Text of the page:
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Federal housing minister expresses support for climate-resilient housing and the National Flood Insurance Program

Mar 8, 2024 | By: Jason Clark, National Director, Climate Change Advocacy, Ottawa Region Office, IBC
Federal housing minister expresses support for climate-resilient housing and the National Flood Insurance Program

Celyeste Power, President and CEO, Insurance Bureau of Canada (IBC), joined Canada’s Minister of Housing, Infrastructure and Communities Sean Fraser, at a Globe FORUM main stage session last month to discuss climate-resilient housing and the National Flood Insurance Program.

The session, moderated by the Canadian Climate Institute President Rick Smith, explored the need to build more housing supply in a climate resilient way while ensuring existing communities are protected from severe weather due to climate change. Power and Minister Fraser discussed the importance of adaptation strategies, including the proposed low-cost National Flood Insurance Program for households at highest risk, to help ensure all Canadians have access to affordable flood insurance, regardless of risk exposure. The Minister agreed that existing disaster assistance programs, including the Disaster Financial Assistance Arrangements (DFAA) is too costly and too slow to effectively support Canadians impacted by an increased frequency and severity of climate-change related disasters.

The property and casualty (P&C) insurance industry has been sounding the alarm on the need to adapt to climate change for over a decade, as weather-related insured damage began to drastically increase from an annual average of $400 million in the mid-1990s to over $3 billion annually in the last two years.

In 2023, Canada experienced its fourth-worst year for weather-related insured losses, highlighting the significant financial costs of a changing climate to taxpayers. For example, an atmospheric-river event in Nova Scotia last summer produced more than 250 millimeters of rain in the hardest hit areas, most of that in less than 24 hours. The downpour led to a provincial state of emergency, four fatalities, significant damage to infrastructure and flooding to homes and businesses, with an estimated $170 million in insured damage. However, due to the limited availability of overland flood insurance in high-risk areas, many of the damaged or destroyed properties were uninsured.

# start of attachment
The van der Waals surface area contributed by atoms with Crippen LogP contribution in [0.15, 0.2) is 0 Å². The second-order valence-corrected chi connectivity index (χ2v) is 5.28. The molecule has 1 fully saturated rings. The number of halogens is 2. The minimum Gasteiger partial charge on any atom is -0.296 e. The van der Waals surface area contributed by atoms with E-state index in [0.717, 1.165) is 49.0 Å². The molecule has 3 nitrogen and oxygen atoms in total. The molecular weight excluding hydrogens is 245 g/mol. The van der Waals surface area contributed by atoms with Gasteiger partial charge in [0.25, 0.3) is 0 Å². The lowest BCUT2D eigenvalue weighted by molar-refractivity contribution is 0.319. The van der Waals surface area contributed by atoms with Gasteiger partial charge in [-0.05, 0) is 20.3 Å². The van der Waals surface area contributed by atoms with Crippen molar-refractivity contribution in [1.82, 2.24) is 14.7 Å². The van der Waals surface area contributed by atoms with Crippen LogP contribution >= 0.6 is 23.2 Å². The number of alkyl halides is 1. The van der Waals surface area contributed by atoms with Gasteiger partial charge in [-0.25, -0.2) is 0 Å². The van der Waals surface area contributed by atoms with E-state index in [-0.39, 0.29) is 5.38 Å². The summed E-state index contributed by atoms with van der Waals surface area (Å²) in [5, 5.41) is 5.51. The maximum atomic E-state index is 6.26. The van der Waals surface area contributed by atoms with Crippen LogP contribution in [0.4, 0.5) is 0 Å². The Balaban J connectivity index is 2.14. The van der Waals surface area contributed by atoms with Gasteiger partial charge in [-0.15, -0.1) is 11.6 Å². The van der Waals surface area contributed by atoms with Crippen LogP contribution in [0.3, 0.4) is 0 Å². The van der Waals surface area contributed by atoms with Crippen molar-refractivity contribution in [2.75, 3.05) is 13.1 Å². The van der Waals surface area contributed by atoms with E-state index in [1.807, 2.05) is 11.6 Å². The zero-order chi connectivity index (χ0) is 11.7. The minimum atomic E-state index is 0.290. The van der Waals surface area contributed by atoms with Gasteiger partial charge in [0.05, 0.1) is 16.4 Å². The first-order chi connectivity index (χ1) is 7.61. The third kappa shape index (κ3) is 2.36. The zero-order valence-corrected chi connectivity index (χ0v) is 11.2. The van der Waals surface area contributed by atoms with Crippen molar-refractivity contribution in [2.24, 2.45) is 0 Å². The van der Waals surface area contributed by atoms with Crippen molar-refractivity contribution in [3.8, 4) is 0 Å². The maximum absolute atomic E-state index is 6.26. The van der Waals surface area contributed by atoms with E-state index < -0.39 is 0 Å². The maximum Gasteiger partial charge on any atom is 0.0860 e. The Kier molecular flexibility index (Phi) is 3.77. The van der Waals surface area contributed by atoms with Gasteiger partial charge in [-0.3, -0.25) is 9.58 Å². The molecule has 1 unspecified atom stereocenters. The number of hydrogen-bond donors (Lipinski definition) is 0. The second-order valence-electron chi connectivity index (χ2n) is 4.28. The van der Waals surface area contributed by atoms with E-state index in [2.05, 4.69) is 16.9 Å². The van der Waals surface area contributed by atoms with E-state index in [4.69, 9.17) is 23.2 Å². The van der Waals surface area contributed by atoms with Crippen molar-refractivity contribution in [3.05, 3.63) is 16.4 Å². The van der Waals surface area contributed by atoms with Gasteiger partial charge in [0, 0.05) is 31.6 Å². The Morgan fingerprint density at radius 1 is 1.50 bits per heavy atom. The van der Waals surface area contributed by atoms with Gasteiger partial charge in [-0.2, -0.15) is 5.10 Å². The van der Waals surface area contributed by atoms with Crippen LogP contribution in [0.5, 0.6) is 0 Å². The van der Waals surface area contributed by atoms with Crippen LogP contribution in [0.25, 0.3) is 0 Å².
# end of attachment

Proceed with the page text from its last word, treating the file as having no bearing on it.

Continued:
Minister Fraser expressed support for a low-cost National Flood Insurance Program, as well as other adaptation measures including flood mapping, to create a better understanding of where the high-risk flood zones are, and building strategically to keep new infrastructure away from these areas. As Minister Fraser astutely pointed out, “If you think it’s expensive to build it right, try building it twice.”

About 10% of Canadian households are highly exposed to flooding but lack access to flood insurance. The National Flood Insurance Program, delivered through a collaboration between the federal government and the P&C insurance industry, can help provide financial protection for all Canadians, while reducing disaster costs to federal and provincial government treasuries. Most other G7 countries, including the U.K., U.S. and France, already have similar programs in place.

Securing the federal government’s support for a low-cost national flood insurance program is critically important to help protect households at highest risk from significant financial losses. As Minister Fraser noted during the plenary session, the cost of addressing our climate challenges is lower than the cost of living with them, as Canadian tax dollars are already funding the costs of the DFAA program and infrastructure repair. Once a flood insurance program is implemented, a similar government-backed insurance program could be designed to help provide financial protection from loss resulting from other perils, such as earthquake risk, another peril for which many in Canada are uninsured.

Implementing a low-cost National Flood Insurance Program is the most important step Canada can take to help protect households at highest risk today from the financial risks posed by climate change. IBC was encouraged by this positive dialogue with Minister Fraser and will continue to advocate for the program to be supported in the lead up to the Federal 2024 budget on April 16. Addressing Canada’s housing shortage is crucial, but as the government works to increase the supply of new homes, it needs to make sure climate resilience is integral to the process.

About This Author

Jason Clark is an Ottawa-based government relations and campaign strategist. He is national director, climate change advocacy at Insurance Bureau of Canada.

Clark holds a master of arts degree in international studies and diplomacy with a specialization in global energy & climate change policy from SOAS, University of London, and an honours bachelor of arts degree in history from Western University. Clark serves as Secretary on the Canadian Business for Social Responsibility (CBSR) Board of Directors.

Prior to joining Insurance Bureau of Canada he was director of policy and government relations at Clean Prosperity and a senior consultant at Crestview Strategy, a leading Canadian public affairs firm. Previously, Clark managed one of the largest public engagement campaigns on climate change, energy, and sustainability in Great Britain.